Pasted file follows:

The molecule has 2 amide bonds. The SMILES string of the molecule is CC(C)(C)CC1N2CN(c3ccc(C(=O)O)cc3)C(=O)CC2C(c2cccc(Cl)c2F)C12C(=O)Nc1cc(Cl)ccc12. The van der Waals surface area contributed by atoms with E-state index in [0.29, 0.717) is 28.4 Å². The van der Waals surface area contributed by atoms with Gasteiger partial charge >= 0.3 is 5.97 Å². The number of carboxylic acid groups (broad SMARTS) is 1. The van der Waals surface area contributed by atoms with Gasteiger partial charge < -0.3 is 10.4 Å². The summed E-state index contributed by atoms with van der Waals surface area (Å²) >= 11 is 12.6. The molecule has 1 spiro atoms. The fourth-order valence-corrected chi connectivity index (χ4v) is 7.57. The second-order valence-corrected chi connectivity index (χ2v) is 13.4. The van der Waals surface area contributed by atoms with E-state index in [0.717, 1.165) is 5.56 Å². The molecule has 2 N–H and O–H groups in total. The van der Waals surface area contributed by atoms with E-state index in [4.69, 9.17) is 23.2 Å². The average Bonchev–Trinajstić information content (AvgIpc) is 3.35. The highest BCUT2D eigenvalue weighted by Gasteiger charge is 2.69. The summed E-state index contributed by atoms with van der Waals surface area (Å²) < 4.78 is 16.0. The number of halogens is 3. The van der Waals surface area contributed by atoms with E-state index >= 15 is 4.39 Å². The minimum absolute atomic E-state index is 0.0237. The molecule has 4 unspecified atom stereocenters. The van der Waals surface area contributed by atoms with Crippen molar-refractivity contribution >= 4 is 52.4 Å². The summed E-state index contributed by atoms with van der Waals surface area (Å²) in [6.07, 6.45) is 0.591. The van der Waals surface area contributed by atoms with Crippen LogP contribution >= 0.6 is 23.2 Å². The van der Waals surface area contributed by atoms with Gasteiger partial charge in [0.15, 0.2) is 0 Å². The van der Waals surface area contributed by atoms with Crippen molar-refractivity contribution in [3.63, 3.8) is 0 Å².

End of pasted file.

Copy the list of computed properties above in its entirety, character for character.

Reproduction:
The molecule has 2 amide bonds. The SMILES string of the molecule is CC(C)(C)CC1N2CN(c3ccc(C(=O)O)cc3)C(=O)CC2C(c2cccc(Cl)c2F)C12C(=O)Nc1cc(Cl)ccc12. The van der Waals surface area contributed by atoms with E-state index in [0.29, 0.717) is 28.4 Å². The van der Waals surface area contributed by atoms with Gasteiger partial charge >= 0.3 is 5.97 Å². The number of carboxylic acid groups (broad SMARTS) is 1. The van der Waals surface area contributed by atoms with Gasteiger partial charge < -0.3 is 10.4 Å². The summed E-state index contributed by atoms with van der Waals surface area (Å²) >= 11 is 12.6. The molecule has 1 spiro atoms. The fourth-order valence-corrected chi connectivity index (χ4v) is 7.57. The second-order valence-corrected chi connectivity index (χ2v) is 13.4. The van der Waals surface area contributed by atoms with E-state index in [0.717, 1.165) is 5.56 Å². The molecule has 2 N–H and O–H groups in total. The van der Waals surface area contributed by atoms with E-state index in [4.69, 9.17) is 23.2 Å². The average Bonchev–Trinajstić information content (AvgIpc) is 3.35. The highest BCUT2D eigenvalue weighted by Gasteiger charge is 2.69. The summed E-state index contributed by atoms with van der Waals surface area (Å²) < 4.78 is 16.0. The number of halogens is 3. The van der Waals surface area contributed by atoms with E-state index >= 15 is 4.39 Å². The minimum absolute atomic E-state index is 0.0237. The molecule has 4 unspecified atom stereocenters. The van der Waals surface area contributed by atoms with Crippen molar-refractivity contribution >= 4 is 52.4 Å². The summed E-state index contributed by atoms with van der Waals surface area (Å²) in [6.07, 6.45) is 0.591. The van der Waals surface area contributed by atoms with Crippen LogP contribution >= 0.6 is 23.2 Å². The van der Waals surface area contributed by atoms with Gasteiger partial charge in [0.15, 0.2) is 0 Å². The van der Waals surface area contributed by atoms with Crippen molar-refractivity contribution in [3.63, 3.8) is 0 Å².